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A view of the cockpit of a large commerc

Commercial Pilot students are commonly required to fly additional hours as Pilot-in-command (PIC) in order to meet the minimum time required by Transport Canada to qualify for the Commercial Pilot Licence (CPL)—in addition to the 30 hours solo CPL training, and the 35 hours dual CPL training, CAR 421.30(4)(a)(i) requires students combined experience levels of 100 hours PIC time and 200 hours total time.  The "experience gap" between the CPL training hours and the total time requirements is referred to as "time-building."

Note that the addition of time-building requirements only applies to the accelerated Commercial Pilot Program; time-building costs are included in the estimated costs for the Airline Transport Pilot Program.

 

Here is how it works:  If 23 hours PIC are completed during Private Pilot Licence (PPL) training, and the 30 hours PIC are completed during CPL training, an additional 47 hours PIC would be required to meet the minimum 100-hour PIC experience requirements for the CPL.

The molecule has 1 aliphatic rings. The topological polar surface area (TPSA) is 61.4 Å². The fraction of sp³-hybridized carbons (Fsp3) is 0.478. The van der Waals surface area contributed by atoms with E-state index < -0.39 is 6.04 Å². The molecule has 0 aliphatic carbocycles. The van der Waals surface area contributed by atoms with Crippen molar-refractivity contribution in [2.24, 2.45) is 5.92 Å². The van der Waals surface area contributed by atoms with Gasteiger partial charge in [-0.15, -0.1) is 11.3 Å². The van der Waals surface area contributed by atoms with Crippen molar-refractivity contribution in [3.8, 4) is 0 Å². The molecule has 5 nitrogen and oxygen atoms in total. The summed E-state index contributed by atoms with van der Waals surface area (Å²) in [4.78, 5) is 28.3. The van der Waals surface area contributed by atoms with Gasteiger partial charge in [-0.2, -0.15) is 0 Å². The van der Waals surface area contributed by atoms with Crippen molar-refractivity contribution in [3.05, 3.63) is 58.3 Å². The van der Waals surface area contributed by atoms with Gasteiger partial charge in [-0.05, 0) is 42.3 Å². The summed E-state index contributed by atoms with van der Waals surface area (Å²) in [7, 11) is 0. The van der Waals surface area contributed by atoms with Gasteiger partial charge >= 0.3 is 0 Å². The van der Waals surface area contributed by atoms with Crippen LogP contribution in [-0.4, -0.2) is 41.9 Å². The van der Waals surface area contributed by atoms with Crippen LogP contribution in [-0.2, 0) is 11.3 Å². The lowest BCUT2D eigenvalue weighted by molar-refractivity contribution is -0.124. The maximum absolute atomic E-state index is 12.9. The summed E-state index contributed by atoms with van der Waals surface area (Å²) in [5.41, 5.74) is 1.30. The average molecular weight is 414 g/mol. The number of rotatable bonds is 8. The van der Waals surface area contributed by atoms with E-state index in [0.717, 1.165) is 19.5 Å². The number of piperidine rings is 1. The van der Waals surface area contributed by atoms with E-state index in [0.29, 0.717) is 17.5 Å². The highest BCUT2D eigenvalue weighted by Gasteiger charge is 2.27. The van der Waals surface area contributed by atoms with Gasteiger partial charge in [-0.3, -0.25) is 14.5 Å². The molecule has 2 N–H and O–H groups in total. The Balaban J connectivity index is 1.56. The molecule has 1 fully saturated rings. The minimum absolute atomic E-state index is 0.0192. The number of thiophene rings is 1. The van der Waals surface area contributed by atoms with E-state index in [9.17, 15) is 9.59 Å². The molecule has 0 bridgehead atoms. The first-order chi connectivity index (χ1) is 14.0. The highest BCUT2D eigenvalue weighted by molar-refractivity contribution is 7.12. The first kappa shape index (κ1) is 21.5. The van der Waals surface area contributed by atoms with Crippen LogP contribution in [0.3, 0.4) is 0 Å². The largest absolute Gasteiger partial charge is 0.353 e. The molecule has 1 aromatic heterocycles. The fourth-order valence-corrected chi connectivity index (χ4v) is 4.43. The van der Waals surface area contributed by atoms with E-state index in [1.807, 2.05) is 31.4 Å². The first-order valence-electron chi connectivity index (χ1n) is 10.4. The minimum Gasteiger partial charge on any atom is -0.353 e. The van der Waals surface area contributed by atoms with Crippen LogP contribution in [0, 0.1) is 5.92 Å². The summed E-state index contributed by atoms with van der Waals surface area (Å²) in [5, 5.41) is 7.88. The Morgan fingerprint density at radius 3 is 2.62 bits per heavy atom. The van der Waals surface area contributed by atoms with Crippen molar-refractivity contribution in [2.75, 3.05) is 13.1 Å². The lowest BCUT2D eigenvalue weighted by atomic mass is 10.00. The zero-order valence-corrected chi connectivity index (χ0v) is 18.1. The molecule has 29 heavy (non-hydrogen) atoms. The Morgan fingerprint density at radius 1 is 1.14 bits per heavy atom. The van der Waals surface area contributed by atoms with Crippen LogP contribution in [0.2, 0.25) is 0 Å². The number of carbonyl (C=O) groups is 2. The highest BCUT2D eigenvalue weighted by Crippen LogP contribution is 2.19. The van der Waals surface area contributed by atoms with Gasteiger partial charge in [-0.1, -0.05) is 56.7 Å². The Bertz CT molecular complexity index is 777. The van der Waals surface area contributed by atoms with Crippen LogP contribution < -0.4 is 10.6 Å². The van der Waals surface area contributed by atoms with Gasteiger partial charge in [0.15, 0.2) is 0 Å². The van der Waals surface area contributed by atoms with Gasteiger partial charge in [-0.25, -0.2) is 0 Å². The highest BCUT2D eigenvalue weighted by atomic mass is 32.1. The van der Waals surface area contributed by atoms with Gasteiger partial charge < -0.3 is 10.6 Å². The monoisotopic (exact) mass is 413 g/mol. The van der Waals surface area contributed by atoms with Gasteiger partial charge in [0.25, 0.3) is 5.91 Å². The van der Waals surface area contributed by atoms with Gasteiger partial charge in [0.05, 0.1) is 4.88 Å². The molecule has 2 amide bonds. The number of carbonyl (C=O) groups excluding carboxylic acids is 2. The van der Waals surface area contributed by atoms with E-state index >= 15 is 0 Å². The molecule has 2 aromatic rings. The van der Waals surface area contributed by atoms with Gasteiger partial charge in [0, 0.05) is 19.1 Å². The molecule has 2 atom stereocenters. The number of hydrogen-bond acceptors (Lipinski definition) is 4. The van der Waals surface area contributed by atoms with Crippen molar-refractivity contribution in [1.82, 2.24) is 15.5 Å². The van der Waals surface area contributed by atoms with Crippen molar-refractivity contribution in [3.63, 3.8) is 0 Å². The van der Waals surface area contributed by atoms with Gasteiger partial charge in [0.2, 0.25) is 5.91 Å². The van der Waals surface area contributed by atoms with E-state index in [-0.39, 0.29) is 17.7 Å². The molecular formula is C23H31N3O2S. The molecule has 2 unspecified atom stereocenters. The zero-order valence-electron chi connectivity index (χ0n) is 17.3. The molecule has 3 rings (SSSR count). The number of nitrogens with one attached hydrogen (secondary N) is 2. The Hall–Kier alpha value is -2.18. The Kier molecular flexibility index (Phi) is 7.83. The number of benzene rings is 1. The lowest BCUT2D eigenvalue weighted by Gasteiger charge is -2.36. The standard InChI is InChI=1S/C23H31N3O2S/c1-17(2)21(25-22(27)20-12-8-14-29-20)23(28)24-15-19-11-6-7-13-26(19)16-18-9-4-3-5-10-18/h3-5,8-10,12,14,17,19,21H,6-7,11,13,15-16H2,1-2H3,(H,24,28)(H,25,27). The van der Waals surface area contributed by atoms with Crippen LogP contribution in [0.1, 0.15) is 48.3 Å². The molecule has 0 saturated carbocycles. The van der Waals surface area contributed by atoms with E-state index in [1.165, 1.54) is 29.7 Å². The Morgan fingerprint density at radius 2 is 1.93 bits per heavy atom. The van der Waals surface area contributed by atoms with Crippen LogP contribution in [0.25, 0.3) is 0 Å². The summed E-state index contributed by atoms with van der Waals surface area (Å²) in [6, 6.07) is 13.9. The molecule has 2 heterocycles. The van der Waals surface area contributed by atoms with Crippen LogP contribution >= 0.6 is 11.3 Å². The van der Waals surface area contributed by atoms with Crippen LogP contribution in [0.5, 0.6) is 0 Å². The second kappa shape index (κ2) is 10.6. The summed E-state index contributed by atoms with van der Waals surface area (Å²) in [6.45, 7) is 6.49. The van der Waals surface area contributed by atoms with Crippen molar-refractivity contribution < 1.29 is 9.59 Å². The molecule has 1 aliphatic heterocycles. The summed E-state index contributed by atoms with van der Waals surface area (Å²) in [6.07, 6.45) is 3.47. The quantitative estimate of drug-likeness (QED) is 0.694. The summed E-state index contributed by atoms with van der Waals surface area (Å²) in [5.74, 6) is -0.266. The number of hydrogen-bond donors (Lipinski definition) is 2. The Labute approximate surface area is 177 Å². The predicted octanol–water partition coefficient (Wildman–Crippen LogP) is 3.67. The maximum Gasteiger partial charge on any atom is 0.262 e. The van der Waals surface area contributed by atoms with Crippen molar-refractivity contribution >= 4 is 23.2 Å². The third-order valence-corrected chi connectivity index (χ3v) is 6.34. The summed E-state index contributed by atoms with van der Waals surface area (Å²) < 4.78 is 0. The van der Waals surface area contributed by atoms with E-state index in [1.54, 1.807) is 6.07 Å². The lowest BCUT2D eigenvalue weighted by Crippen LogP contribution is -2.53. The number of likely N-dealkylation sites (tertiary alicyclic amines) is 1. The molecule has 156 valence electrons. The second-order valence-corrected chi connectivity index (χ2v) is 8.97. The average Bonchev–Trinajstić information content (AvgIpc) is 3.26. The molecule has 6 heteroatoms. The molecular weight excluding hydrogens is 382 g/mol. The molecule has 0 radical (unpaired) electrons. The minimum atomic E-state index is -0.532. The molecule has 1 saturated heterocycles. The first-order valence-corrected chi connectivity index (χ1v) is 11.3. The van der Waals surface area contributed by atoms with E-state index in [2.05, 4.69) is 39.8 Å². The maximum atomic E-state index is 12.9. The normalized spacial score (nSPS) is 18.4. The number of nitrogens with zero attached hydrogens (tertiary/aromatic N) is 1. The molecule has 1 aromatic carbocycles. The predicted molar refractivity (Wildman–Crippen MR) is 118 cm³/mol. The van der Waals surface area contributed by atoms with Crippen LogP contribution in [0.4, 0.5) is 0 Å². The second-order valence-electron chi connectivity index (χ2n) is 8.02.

Similarly, assuming the student has acquired 100 hours PIC flying experience, and has additionally received 22 hours dual during PPL training and 30 hours dual during CPL training, an additional 31 hours PIC would be required to meet the minimum 200-hour total time experience requirements for the CPL.

When you do the math, this is a considerable add-on to the cost of qualifying as a Commercial Pilot—some $15,000 worth of flying—but there is some consolation in the fact that some time-building is also required for the Instrument Rating, where students must complete 50 hours of cross-country flying experience.  This will give some added value to the money spent on time-building.